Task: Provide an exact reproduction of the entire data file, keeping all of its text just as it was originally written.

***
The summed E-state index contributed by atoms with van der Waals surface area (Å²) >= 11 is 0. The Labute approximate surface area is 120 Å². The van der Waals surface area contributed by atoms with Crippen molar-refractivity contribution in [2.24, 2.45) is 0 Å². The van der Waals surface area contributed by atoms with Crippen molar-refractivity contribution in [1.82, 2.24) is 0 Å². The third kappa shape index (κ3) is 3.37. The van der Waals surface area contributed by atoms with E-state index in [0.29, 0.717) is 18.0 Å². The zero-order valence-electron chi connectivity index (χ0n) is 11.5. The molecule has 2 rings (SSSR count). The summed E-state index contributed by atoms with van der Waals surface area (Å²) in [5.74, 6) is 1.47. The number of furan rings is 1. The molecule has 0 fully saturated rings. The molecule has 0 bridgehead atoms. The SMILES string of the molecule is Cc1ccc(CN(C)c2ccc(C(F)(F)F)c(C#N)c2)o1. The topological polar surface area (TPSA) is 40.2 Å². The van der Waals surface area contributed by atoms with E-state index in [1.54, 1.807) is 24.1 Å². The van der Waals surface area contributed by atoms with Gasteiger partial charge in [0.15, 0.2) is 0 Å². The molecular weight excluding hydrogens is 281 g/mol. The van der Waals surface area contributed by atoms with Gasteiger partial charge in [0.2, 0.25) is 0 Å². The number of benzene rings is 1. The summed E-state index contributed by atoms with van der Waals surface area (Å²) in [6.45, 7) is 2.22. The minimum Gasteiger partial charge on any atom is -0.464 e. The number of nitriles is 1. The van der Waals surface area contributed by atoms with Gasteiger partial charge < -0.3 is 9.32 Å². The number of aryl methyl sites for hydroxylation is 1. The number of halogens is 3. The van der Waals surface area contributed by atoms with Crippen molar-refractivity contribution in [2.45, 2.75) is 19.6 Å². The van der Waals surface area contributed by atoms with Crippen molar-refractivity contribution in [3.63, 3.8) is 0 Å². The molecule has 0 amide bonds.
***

The summed E-state index contributed by atoms with van der Waals surface area (Å²) >= 11 is 0. The Labute approximate surface area is 120 Å². The van der Waals surface area contributed by atoms with Crippen molar-refractivity contribution in [2.24, 2.45) is 0 Å². The van der Waals surface area contributed by atoms with Crippen molar-refractivity contribution in [1.82, 2.24) is 0 Å². The third kappa shape index (κ3) is 3.37. The van der Waals surface area contributed by atoms with E-state index in [0.29, 0.717) is 18.0 Å². The zero-order valence-electron chi connectivity index (χ0n) is 11.5. The molecule has 2 rings (SSSR count). The summed E-state index contributed by atoms with van der Waals surface area (Å²) in [5.74, 6) is 1.47. The number of furan rings is 1. The molecule has 0 fully saturated rings. The molecule has 0 bridgehead atoms. The SMILES string of the molecule is Cc1ccc(CN(C)c2ccc(C(F)(F)F)c(C#N)c2)o1. The topological polar surface area (TPSA) is 40.2 Å². The van der Waals surface area contributed by atoms with E-state index in [1.54, 1.807) is 24.1 Å². The van der Waals surface area contributed by atoms with Gasteiger partial charge in [0.15, 0.2) is 0 Å². The molecular weight excluding hydrogens is 281 g/mol. The van der Waals surface area contributed by atoms with Gasteiger partial charge in [0.2, 0.25) is 0 Å². The number of benzene rings is 1. The summed E-state index contributed by atoms with van der Waals surface area (Å²) in [6.45, 7) is 2.22. The minimum Gasteiger partial charge on any atom is -0.464 e. The number of nitriles is 1. The van der Waals surface area contributed by atoms with Gasteiger partial charge < -0.3 is 9.32 Å². The number of aryl methyl sites for hydroxylation is 1. The number of halogens is 3. The van der Waals surface area contributed by atoms with Crippen molar-refractivity contribution in [2.45, 2.75) is 19.6 Å². The van der Waals surface area contributed by atoms with Crippen molar-refractivity contribution in [3.63, 3.8) is 0 Å². The molecule has 0 amide bonds.